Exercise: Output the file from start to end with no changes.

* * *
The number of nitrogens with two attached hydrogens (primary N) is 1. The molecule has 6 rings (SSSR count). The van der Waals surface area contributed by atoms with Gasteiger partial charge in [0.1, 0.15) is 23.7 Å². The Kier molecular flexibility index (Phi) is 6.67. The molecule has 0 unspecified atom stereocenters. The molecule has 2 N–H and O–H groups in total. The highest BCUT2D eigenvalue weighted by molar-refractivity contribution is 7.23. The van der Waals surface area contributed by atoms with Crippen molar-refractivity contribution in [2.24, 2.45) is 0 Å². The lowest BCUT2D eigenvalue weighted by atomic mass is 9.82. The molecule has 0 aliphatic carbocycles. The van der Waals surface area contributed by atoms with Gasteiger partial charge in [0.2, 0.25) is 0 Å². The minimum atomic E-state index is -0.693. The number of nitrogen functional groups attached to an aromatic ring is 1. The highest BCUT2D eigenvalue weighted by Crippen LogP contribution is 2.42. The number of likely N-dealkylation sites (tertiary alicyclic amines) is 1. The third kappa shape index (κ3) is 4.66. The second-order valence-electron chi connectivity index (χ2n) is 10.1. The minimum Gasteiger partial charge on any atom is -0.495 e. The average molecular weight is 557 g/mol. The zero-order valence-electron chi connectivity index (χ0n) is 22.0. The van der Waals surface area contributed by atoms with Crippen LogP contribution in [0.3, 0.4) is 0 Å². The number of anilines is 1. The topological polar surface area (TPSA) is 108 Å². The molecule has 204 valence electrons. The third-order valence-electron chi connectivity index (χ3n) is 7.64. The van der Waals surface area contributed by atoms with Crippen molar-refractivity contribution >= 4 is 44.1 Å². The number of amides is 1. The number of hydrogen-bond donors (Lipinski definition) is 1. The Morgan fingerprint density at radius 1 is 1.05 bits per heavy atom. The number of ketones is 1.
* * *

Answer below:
The number of nitrogens with two attached hydrogens (primary N) is 1. The molecule has 6 rings (SSSR count). The van der Waals surface area contributed by atoms with Gasteiger partial charge in [0.1, 0.15) is 23.7 Å². The Kier molecular flexibility index (Phi) is 6.67. The molecule has 0 unspecified atom stereocenters. The molecule has 2 N–H and O–H groups in total. The highest BCUT2D eigenvalue weighted by molar-refractivity contribution is 7.23. The van der Waals surface area contributed by atoms with Crippen molar-refractivity contribution in [2.24, 2.45) is 0 Å². The lowest BCUT2D eigenvalue weighted by atomic mass is 9.82. The molecule has 0 aliphatic carbocycles. The van der Waals surface area contributed by atoms with Gasteiger partial charge in [0.2, 0.25) is 0 Å². The minimum atomic E-state index is -0.693. The number of nitrogen functional groups attached to an aromatic ring is 1. The highest BCUT2D eigenvalue weighted by Crippen LogP contribution is 2.42. The number of likely N-dealkylation sites (tertiary alicyclic amines) is 1. The third kappa shape index (κ3) is 4.66. The second-order valence-electron chi connectivity index (χ2n) is 10.1. The minimum Gasteiger partial charge on any atom is -0.495 e. The average molecular weight is 557 g/mol. The zero-order valence-electron chi connectivity index (χ0n) is 22.0. The van der Waals surface area contributed by atoms with Crippen LogP contribution in [0.3, 0.4) is 0 Å². The number of anilines is 1. The topological polar surface area (TPSA) is 108 Å². The molecule has 204 valence electrons. The third-order valence-electron chi connectivity index (χ3n) is 7.64. The van der Waals surface area contributed by atoms with Crippen molar-refractivity contribution >= 4 is 44.1 Å². The number of amides is 1. The number of hydrogen-bond donors (Lipinski definition) is 1. The Morgan fingerprint density at radius 1 is 1.05 bits per heavy atom. The number of ketones is 1.